There are very few politicians who wouldn't say they love people, particularly American people, who are infinitely wise and kind and generous and good-looking. Sure it's phony, but there's a truth underneath the pandering: It's awfully hard to run for office if you aren't something of a people-person, someone who can at least tolerate endless sessions of glad-handing and back-slapping, telling everyone you meet how excited you are to see them and how much you value their opinion.

But as usual, President Trump is the exception to the rule. He has few real friends, and has seemed to go through life wondering only whom he could take advantage of. He divides the world into those who serve him — these are the best people, really terrific, let me tell ya — and those who oppose him — this latter group is a bunch of dishonest, failing losers. Incredibly, he managed to get elected president of the United States not only without changing this attitude but by making it abundantly clear. He didn't pretend to want everyone's vote, or to be eager to work with anyone to find solutions to problems. And as soon as the election was over he went on a "thank you" tour of only the states that he won, which was as much about telling the other states to buzz off as it was about thanking anyone.

And now that he is actually president, we're already seeing the result: Trump's presidency will be full of vengeance and venom. While national unity may be an unrealistic thing to hope for even in the best of circumstances, President Trump refuses even to pay lip service to the idea. He'll be spending the next four years effectively giving a lot of people the finger.

We saw it in his blunt and belligerent inauguration speech, which could have been lifted directly from one of his campaign rallies, with the exception of a couple of brief incongruous attempts at loftier rhetoric ("When you open your heart to patriotism, there is no room for prejudice," said the man who won by railing against Mexicans and Muslims). As he had before, he characterized America as a smoldering tire fire of violence and despair from which he alone can save us ("This American carnage stops right here and stops right now"). He attacked foreigners "making our products, stealing our companies and destroying our jobs," and attacked the Washington establishment who "protected itself, but not the citizens of our country." And though his supporters cheered, the speech was uncommonly dark and angry, at a moment usually characterized by calls for cooperation and common purpose.

Less than 24 hours later, there was an extraordinary outpouring, not just in Washington but in New York, in Los Angeles, in Chicago, and in just about every major city and lots of smaller ones too, as people gathered to proclaim their opposition and resistance to Trump in what may have been the largest single protest in American history.

Try to imagine how Trump reacted when watching those marches grow and grow. Did he say to himself, "Wow, they're really concerned about my presidency. They may not have voted for me, but I represent these people, so I'd better take this seriously. So I'm going to show them I can be their president too. I may not win all of them over, but they're going to see that I'm not what they think."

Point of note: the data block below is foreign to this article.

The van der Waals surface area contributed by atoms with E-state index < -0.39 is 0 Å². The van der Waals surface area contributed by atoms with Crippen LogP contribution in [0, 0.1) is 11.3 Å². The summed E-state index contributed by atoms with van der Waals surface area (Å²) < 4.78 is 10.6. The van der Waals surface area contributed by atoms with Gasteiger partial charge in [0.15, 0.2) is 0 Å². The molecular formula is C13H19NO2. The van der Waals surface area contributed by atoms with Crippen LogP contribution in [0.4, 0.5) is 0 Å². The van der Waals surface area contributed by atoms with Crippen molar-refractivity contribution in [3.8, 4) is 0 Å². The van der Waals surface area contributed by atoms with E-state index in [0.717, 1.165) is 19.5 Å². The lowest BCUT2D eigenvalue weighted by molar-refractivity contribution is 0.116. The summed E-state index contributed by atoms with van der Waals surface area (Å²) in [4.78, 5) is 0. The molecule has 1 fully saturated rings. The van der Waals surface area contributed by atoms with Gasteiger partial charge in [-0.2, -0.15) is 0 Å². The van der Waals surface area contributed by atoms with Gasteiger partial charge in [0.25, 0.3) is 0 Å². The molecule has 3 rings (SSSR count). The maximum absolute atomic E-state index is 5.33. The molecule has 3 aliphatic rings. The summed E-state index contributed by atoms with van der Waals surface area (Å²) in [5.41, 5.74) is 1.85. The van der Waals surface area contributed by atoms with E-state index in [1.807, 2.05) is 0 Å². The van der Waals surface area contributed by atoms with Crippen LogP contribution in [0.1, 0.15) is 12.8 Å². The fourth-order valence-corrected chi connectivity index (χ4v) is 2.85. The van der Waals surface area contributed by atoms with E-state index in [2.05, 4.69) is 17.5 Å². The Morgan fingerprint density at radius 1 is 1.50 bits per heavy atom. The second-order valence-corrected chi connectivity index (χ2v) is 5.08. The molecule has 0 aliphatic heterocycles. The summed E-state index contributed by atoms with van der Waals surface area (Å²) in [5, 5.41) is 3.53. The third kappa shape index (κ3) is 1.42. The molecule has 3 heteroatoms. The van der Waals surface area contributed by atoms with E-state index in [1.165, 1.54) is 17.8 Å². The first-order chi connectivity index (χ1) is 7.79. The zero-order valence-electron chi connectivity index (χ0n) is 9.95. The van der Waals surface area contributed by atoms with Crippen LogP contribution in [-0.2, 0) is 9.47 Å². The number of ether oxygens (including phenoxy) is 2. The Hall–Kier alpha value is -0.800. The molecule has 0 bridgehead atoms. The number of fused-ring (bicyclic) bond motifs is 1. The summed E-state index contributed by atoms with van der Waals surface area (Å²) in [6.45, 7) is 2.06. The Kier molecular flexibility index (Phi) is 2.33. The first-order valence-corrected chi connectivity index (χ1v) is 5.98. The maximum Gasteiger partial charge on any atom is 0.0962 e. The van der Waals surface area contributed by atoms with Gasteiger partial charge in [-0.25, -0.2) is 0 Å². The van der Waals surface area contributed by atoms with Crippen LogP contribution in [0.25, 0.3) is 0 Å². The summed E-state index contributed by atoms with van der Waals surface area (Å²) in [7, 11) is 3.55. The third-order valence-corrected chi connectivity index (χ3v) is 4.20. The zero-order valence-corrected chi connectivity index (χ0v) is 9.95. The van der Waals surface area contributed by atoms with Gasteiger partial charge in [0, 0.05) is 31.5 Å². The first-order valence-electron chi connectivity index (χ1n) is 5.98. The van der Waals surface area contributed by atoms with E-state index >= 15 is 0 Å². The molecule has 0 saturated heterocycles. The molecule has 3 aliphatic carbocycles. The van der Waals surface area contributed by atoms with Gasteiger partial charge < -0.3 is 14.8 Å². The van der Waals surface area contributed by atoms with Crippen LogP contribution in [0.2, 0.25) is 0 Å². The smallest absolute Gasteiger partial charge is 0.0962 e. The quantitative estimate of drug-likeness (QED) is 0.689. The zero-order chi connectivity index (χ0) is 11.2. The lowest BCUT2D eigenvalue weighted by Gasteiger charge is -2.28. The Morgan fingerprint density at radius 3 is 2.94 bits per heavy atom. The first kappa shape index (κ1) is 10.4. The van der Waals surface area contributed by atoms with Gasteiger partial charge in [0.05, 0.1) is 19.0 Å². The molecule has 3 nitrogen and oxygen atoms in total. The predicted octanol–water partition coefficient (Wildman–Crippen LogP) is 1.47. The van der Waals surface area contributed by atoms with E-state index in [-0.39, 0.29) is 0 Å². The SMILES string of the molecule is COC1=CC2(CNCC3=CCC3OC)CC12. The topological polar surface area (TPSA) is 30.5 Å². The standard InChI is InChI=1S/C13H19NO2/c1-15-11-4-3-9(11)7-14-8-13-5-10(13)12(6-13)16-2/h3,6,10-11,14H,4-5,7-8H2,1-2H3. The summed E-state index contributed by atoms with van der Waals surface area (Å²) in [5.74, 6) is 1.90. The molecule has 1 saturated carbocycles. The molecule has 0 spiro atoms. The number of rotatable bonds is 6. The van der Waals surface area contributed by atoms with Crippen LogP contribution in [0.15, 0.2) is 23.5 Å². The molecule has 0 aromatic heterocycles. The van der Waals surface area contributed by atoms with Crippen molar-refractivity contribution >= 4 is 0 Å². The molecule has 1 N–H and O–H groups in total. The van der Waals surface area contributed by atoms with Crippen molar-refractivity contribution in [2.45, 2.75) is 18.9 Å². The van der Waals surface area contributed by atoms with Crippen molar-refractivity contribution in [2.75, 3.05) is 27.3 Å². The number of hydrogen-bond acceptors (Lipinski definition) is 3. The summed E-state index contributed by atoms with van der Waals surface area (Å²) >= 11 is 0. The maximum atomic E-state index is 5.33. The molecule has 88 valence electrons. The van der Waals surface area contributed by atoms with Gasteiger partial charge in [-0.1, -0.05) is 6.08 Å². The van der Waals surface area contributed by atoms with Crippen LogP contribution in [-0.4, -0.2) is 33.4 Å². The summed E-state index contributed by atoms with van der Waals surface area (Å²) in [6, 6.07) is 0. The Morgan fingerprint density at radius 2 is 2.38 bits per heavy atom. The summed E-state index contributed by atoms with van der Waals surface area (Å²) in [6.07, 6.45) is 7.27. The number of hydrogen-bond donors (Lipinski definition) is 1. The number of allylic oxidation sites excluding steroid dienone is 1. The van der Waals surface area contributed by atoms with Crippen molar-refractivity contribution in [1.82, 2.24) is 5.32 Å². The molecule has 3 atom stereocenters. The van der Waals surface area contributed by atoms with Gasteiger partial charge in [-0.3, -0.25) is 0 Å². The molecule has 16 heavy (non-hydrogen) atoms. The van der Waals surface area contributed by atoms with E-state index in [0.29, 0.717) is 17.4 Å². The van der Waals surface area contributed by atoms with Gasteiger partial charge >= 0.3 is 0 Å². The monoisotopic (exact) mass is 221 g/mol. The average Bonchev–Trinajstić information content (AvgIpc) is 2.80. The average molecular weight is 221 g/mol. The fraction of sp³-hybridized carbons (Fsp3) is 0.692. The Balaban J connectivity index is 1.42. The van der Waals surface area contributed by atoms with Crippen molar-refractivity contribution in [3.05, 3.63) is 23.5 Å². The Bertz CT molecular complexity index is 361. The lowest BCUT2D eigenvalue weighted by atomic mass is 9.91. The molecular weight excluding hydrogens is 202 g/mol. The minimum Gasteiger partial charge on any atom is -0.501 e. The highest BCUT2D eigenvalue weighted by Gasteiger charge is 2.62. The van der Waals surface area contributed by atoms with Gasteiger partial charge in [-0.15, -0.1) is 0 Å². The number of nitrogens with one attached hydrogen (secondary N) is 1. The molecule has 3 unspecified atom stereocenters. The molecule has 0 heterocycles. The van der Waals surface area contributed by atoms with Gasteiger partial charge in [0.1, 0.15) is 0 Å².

Of course he didn't — the suggestion is laughable. He was surely seething at all these "haters and losers," a description he has favored in the past, as in, "I would like to extend my best wishes to all, even the haters and losers, on this special date, September 11th" or "Every time I speak of the haters and losers I do so with great love and affection. They cannot help the fact that they were born f---ed up!" (Those are real tweets.)

We know how Trump reacts to criticism, because we've seen it again and again: He lashes back, almost always not with a substantive response to the critique but with a personal attack on the one who made it. And that's how Trump will continue to react throughout the next four years, whether the critics in question are Democrats in Congress, the media, members of his own party, or large sections (or a majority) of the public.

And why shouldn't he? I'm sure that from Trump's perspective, everyone who told him he should do things like organize a real campaign, not insult every ethnic group around, or not heap vicious contempt on reporters turned out to be wrong and he turned out to be right. And at the moment, the people who are telling him to reach out beyond his base — if there's anyone near him actually advising that — are, in his eyes, just as mistaken. Telling so-called experts to effectively go to hell got him here, and he's sticking with it. If you support him, you're fantastic. If not, something is wrong with you, and President Trump will be glad to tell you just what that something is.

The same Republican base that thrilled to his unwillingness to be "politically correct" — which in practice meant little more than an unwillingness to treat people respectfully or refrain from insulting anyone and everyone — will now tell him that he's doing exactly the right thing. So his approval ratings are lower than those of any incoming president in the history of polling? Everyone knows the polls are rigged. So reporters keep calling him on his egregious lies? That's just the dishonest media. So there's an entire movement rising up to oppose him? Those losers can go straight to hell.

President Trump is what he is, and he isn't going to change. And if you don't like it? You know just what he'll say to that.